If one assumes that a process ran on the host that disabled sandboxie, it would likely be safe to assume that the user would be observant enough to detect this, either by seeing the sbie_ctrl icon missing in the tray or the lack of the border or [#] indicators of the processes that should be sandboxed.

    Should an exploit exist that runs in the host and disables sandboxie, it better be able to make my normally sandboxed processes "appear" to be sandboxed, else it will not live long enough to do any damage on my system anyway.

    Sul.
     
  16. jasonbourne

    jasonbourne Registered Member

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    Very nice explanation there Sully. :thumb: :thumb: :thumb:
     
  17. bo elam

    bo elam Registered Member

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    This is the way I understand this. If SBIE processes "could" be killed, whats inside the sandbox remains captured by the driver. So, even if SBIE processes are killed or they are shut down by you, me or malware, nothing escapes the sandbox.

    Bo
     
  18. noone_particular

    noone_particular Registered Member

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    I'm not sure that this is always the case. Killing the parent process does not necessarily kill the child process. You can launch process explorer using windows explorer, then terminate windows explorer with process explorer, and process explorer keeps running. That said, killing the sandboxie processes doesn't automatically equate to an escape. I did a quick test using scanner, a little utility that displays drive and folder usage as pie charts and integrates with windows explorer. I launched scanner sandboxed, then killed SbieCtrl.exe and Sbiesvc.exe using SSM. Even with both the control and service killed, files I deleted with Scanner were not deleted in the real folders. This was not a thorough test by any means, but it does show that it takes more than just killing the sandboxie process and/or service to escape the sandbox. It would also be much more difficult to kill sandboxie from within. All of this also assumes that Sandboxie is standing alone. If Sandboxie is defended by another security app, like a classic HIPS that's configured to protect Sandboxie's processes from termination, suspending, messaging, etc, such an attack would be all but impossible.
     
  19. Sully

    Sully Registered Member

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    You are terminating processes from the host though. That is not a proper test, as a simple batch file can do that, and SBIE isn't designed to control the host, only the virtualized sandbox.

    By terminating these you don't stop the driver itself from maintaining control. You can note that the processes running in the sandbox have no parent process (it doesn't exist) but since the driver is in control, it works. This also doesn't change the fact that the sandboxed processes are not going to be modified to either be a parent process themselves or become children of some other process.

    In fact, the only test that would have any merit at all (the way SBIE works now anyway) would be for a sandboxed process to terminate the sandbox processes. I get access denied when I try that. Of course some really intense code might be able to do this. But to be conclusive, such tests as those you ran must be performed within the sandbox.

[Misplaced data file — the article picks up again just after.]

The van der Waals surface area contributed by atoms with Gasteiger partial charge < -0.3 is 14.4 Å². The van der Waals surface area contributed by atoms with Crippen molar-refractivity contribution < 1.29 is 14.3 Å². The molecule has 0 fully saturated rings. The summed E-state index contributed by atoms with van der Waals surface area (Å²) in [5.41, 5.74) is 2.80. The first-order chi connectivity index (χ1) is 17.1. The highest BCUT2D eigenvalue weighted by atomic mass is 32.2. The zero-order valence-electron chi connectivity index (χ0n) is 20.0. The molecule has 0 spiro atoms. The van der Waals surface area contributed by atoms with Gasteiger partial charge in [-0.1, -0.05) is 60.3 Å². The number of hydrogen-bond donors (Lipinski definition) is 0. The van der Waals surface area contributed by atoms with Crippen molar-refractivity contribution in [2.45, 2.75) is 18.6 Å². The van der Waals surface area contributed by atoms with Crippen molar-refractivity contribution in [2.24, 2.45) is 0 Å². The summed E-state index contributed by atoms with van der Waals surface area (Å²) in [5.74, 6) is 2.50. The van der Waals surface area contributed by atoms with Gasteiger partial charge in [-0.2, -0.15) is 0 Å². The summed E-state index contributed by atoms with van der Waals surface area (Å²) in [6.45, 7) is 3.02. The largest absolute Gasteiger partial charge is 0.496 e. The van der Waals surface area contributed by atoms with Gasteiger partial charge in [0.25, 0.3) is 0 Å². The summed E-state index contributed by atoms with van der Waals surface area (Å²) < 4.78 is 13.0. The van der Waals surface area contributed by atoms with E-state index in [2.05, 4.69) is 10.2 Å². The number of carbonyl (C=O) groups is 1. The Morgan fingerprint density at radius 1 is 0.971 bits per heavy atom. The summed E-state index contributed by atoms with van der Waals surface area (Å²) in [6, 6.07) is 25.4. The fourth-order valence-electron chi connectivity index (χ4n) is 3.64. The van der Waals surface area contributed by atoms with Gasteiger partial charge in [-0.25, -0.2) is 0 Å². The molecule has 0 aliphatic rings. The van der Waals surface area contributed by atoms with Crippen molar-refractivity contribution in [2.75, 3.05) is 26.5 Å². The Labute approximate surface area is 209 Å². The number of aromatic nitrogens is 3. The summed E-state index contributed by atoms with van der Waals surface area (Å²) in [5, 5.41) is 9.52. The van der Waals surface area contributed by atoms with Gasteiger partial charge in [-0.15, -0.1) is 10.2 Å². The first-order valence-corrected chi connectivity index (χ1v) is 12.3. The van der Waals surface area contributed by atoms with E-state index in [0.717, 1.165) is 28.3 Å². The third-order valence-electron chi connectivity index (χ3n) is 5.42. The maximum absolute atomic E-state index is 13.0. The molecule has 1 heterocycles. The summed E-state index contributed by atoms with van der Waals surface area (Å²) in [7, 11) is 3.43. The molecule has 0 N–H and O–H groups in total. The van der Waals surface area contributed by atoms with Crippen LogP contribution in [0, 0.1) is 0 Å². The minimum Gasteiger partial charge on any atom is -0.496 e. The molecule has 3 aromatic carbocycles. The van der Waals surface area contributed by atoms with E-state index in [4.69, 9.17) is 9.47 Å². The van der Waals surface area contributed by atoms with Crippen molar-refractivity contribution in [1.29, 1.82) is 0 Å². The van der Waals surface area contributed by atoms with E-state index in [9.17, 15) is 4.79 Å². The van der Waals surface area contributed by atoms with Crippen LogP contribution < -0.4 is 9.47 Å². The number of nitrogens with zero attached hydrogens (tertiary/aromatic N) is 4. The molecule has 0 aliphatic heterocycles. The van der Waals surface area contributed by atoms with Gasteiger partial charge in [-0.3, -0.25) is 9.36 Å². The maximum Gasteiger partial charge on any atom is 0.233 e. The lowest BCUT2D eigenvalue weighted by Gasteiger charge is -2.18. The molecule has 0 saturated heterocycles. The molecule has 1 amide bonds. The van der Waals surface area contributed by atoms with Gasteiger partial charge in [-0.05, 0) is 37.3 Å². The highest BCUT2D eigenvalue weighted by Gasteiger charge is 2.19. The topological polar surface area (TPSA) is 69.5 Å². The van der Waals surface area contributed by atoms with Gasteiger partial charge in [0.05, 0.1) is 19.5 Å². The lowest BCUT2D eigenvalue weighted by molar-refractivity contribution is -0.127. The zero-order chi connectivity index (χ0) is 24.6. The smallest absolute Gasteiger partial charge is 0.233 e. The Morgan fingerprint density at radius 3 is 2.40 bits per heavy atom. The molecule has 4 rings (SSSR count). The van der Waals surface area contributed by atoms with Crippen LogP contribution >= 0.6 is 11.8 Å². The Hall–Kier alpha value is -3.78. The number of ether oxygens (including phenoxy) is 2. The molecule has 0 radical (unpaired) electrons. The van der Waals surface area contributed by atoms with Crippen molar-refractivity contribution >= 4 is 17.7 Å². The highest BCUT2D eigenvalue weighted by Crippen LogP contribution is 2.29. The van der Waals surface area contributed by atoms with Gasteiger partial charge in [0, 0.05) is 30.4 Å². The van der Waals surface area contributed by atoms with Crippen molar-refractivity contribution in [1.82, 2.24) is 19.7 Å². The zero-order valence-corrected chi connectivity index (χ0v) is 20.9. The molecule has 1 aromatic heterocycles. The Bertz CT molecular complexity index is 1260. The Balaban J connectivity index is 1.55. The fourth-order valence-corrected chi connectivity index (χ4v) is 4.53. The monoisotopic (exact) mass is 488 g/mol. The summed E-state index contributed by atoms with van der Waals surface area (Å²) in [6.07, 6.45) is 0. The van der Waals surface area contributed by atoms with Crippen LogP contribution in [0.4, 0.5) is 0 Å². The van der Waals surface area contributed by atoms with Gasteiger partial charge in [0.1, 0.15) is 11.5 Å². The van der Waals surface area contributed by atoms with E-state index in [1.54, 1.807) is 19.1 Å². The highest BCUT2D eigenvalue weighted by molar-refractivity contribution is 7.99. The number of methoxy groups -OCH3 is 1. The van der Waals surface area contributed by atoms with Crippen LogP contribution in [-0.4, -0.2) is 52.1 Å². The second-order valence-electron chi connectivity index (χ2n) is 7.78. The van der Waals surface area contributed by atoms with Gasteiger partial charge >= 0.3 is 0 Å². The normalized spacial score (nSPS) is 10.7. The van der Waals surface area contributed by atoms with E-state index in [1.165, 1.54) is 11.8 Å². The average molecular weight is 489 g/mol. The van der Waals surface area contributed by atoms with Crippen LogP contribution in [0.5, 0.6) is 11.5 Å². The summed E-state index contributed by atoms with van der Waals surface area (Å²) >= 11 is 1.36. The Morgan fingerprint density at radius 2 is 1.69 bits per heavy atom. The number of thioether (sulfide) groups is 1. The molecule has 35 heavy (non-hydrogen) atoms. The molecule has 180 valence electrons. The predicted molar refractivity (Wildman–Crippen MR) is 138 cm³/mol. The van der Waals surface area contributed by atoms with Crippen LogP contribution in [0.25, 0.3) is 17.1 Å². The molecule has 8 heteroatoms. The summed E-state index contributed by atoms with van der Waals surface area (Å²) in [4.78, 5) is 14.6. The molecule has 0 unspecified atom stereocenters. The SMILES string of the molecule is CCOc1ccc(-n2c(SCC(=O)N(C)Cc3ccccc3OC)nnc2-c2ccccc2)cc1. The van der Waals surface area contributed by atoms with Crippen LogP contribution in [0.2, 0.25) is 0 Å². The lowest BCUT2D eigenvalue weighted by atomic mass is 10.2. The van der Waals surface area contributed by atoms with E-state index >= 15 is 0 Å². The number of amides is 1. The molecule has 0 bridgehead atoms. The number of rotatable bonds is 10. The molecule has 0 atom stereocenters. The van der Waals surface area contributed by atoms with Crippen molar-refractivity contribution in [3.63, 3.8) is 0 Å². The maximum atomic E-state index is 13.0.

Not that it wasn't a cool thing to try out. I did it too, just to see. Always learn more when you experiment :)

    Sul.

    EDIT: I would be very curious to see though, if the sandbox were terminated from within, if the sandboxed processes were also terminated. They aren't, as you state, when you terminate it from the host.
     
  20. luciddream

    luciddream Registered Member

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    Not that I know of. As several have stated though, it's kind of a moot point, as malware terminating the sandbox would be shooting itself in the foot.

    I enable protection from termination in my Comodo D+ though. In the "Protection Settings" tab, activate the one for "Process Termination" for the Sbie services. I do this for several internet facing apps, including Firefox as well.

    Good ol' D+. What a great hardening tool.
     
  21. CoolWebSearch

    CoolWebSearch Registered Member

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    I'm not really sure, I still think SBIE should have self-protection just because if open file outside the sandbox. for example I always use Kaspersky's tdsskiller. I always check my computer with it. One day, I also was checking rootkits with tdsskiller, until it said that that an process inside sandboxie was rootkit (of course this was false positive, after I later contacted Kaspersky via e-mail and solved the problem), I deleted this so-called rootkit and Sandboxie was terminated immediately, so yes, I really think SBIe should have self-protection (what would have happen if this was a real malware?), based on this experience, because I did not expect this to happen.
    I was very disappointed about this.

    I'm not that experienced, but from this small experience I'm very anxious when it comes should SBIe have self-protection or not, it definitely should.
    Of course I could be wrong, because I really don't want anyone think I'm the smartest, because I'm not the smartest, I'm far from being the smartest when it comes to computer security, I'm more like scared of this sandboxie termination happening, that's all.
     
  22. Sully

    Sully Registered Member

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    Personally I don't think software like SBIE should even bother with the host OS. If you have something running on the host that can effect the sandbox negatively, you are going about it the wrong way to begin with.

    If there were to be any self protection, it should be directed at the virtual environment. Just my opinion.

    Sul.
     
  23. bo elam

    bo elam Registered Member

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    Nothing. Sandboxies role is to keep whats running inside the sandbox in the sandbox unless you recover it and thats what would happen if SBIE is terminated. Once or twice during the time that I have used SBIE, I had SBIE terminated for X reason and thats what I have found.

    Check it out yourself. Run something sandboxed, right click on the SBIE icon and click Exit. After you ll restart SBIE, you ll find contents in the sandbox that can be easily deleted.

    Bo
     
  24. jasonbourne

    jasonbourne Registered Member

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    Nothing will happen especially if you have Drop My Rights enabled. SBIE will contain it inside the sandbox unless you recover it or set Delete Invocation to "Automatically delete contents of the sandbox".
     
  25. Sully

    Sully Registered Member

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    I am curious, why do you think the DropRights feature would have an effect on sandbox termination from an already sandboxed process?

    Sul.